Soon we got chatting to a group of kids, and then their parents, and before we knew it we were being dragged over to join a team and have white ribbons tied round our heads. We joined in a charming game of 'throw the can in the rubbish bin' with some octogenarians as an announcer chanted into a loudspeaker, "Welcome Simon and Sophie! Welcome Simon and Sophie!" For our efforts, we were awarded with a bottle of washing up liquid each. I spent the rest of the afternoon listening to sounds from the park of whistles, cheering and strangely sad and bittersweet songs (also a common feature at most events here).

 Puppy/ kitten shopping at the mall/ kawaii overload 

Planning and plotting... it's only a week till Gabby comes to visit and we see Osaka, Kyoto and Nara. Seeing only one of those 4 attractions would be enough to make my year, so I'm pretty excited to enjoy all 4 in ten days!  

Last week we put our Monday holiday to good use with a picnic in the park. 

 The weather was so pleasant, perfect for listening to Piaf and sipping beers.

Jessica, another ALT,  was kind enough to take Christine and me on an explanatory tour of the supermarket this week. Hopefully I'll now be branching into more adventurous ideas than udon with miso and pork stir-fry. We cooked okonomiyaki with cabbage, octopus and bacon.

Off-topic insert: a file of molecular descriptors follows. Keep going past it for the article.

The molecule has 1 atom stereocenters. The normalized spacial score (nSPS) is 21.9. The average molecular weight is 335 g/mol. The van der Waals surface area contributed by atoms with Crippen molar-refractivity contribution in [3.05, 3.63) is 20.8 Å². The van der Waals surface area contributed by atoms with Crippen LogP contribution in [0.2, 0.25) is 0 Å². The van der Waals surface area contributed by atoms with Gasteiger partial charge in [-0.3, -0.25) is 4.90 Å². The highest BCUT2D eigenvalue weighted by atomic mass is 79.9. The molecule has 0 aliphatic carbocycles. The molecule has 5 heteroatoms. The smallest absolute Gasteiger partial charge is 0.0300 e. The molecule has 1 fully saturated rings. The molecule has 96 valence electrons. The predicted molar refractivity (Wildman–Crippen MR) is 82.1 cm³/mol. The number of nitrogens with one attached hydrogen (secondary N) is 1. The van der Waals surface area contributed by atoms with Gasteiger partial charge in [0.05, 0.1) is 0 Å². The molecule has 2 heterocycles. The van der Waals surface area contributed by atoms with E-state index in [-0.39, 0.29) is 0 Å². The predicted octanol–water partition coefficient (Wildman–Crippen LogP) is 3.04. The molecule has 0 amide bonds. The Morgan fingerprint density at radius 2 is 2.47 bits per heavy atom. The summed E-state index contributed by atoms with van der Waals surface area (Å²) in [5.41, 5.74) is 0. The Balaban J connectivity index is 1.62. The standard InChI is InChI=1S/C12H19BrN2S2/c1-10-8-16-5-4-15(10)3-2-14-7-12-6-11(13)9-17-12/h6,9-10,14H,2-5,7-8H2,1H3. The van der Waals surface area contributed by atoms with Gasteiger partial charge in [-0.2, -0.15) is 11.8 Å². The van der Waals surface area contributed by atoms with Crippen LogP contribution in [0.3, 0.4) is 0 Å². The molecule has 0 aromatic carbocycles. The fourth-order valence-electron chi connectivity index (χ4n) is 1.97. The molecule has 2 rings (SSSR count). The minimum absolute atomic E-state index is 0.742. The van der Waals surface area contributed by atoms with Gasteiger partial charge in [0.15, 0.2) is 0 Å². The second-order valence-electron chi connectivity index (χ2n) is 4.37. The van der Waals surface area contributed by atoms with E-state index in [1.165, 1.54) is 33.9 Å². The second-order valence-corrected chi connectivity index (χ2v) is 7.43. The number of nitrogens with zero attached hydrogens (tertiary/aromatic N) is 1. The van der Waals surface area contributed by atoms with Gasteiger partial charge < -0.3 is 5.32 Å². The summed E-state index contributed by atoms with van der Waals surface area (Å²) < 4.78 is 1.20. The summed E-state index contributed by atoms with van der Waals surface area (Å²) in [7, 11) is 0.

I leave you with a shining example of the infamous Japanese efficiency. Each day as I cycle to school I pass the same house, and this week was no different, except that when I cycled home it was... gone. No debris, no skips, nothing but fine white dust and a single tree planted in the middle. Demolition men of the world, take note. 

Good night from Miyakonojo!  

Tuesday, 24 September 2013

things my students want to know

I present some gems from the last of my self introduction classes. This has genuinely been one of my favourite parts of teaching so far... I can't wait to set them journal assignments! 

Only if he's not a true Scotsman. 

How do I tell you no?

So we've kind of covered this. 


I have no words

Can't you tell?!

Er... ok. 

I think so?

That old chestnut.